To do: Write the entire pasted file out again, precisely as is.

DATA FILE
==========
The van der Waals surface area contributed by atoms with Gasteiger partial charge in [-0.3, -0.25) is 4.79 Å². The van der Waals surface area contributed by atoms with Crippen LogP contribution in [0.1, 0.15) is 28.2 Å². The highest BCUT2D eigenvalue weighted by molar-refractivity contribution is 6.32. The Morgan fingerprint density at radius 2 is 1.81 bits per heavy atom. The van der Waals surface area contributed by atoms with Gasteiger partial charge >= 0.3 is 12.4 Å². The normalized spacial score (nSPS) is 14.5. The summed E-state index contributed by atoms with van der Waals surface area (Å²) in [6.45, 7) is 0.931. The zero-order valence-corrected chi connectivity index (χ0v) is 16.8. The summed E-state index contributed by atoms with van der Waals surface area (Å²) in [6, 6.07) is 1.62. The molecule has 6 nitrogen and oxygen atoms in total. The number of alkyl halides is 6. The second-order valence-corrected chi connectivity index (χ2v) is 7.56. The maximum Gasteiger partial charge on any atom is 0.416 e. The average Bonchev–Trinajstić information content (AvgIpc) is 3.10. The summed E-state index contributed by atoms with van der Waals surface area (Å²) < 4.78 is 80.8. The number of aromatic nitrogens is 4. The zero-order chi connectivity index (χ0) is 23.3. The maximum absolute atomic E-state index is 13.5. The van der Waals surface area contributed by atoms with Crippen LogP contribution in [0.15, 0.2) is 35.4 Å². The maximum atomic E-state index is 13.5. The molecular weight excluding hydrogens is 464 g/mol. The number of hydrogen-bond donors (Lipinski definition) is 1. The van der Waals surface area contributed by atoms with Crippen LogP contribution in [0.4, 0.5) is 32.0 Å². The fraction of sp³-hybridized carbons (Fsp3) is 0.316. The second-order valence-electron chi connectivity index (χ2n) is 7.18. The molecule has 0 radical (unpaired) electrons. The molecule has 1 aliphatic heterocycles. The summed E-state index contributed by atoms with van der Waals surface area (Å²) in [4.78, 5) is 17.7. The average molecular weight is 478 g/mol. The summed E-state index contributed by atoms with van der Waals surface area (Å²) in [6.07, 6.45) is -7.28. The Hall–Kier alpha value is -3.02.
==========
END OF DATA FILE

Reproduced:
The van der Waals surface area contributed by atoms with Gasteiger partial charge in [-0.3, -0.25) is 4.79 Å². The van der Waals surface area contributed by atoms with Crippen LogP contribution in [0.1, 0.15) is 28.2 Å². The highest BCUT2D eigenvalue weighted by molar-refractivity contribution is 6.32. The Morgan fingerprint density at radius 2 is 1.81 bits per heavy atom. The van der Waals surface area contributed by atoms with Gasteiger partial charge >= 0.3 is 12.4 Å². The normalized spacial score (nSPS) is 14.5. The summed E-state index contributed by atoms with van der Waals surface area (Å²) in [6.45, 7) is 0.931. The zero-order valence-corrected chi connectivity index (χ0v) is 16.8. The summed E-state index contributed by atoms with van der Waals surface area (Å²) in [6, 6.07) is 1.62. The molecule has 6 nitrogen and oxygen atoms in total. The number of alkyl halides is 6. The second-order valence-corrected chi connectivity index (χ2v) is 7.56. The maximum Gasteiger partial charge on any atom is 0.416 e. The average Bonchev–Trinajstić information content (AvgIpc) is 3.10. The summed E-state index contributed by atoms with van der Waals surface area (Å²) < 4.78 is 80.8. The number of aromatic nitrogens is 4. The zero-order chi connectivity index (χ0) is 23.3. The maximum absolute atomic E-state index is 13.5. The van der Waals surface area contributed by atoms with Crippen LogP contribution in [0.15, 0.2) is 35.4 Å². The maximum atomic E-state index is 13.5. The molecular weight excluding hydrogens is 464 g/mol. The number of hydrogen-bond donors (Lipinski definition) is 1. The van der Waals surface area contributed by atoms with Crippen LogP contribution in [0.4, 0.5) is 32.0 Å². The fraction of sp³-hybridized carbons (Fsp3) is 0.316. The second-order valence-electron chi connectivity index (χ2n) is 7.18. The molecule has 0 radical (unpaired) electrons. The molecule has 1 aliphatic heterocycles. The summed E-state index contributed by atoms with van der Waals surface area (Å²) in [4.78, 5) is 17.7. The average molecular weight is 478 g/mol. The summed E-state index contributed by atoms with van der Waals surface area (Å²) in [6.07, 6.45) is -7.28. The Hall–Kier alpha value is -3.02.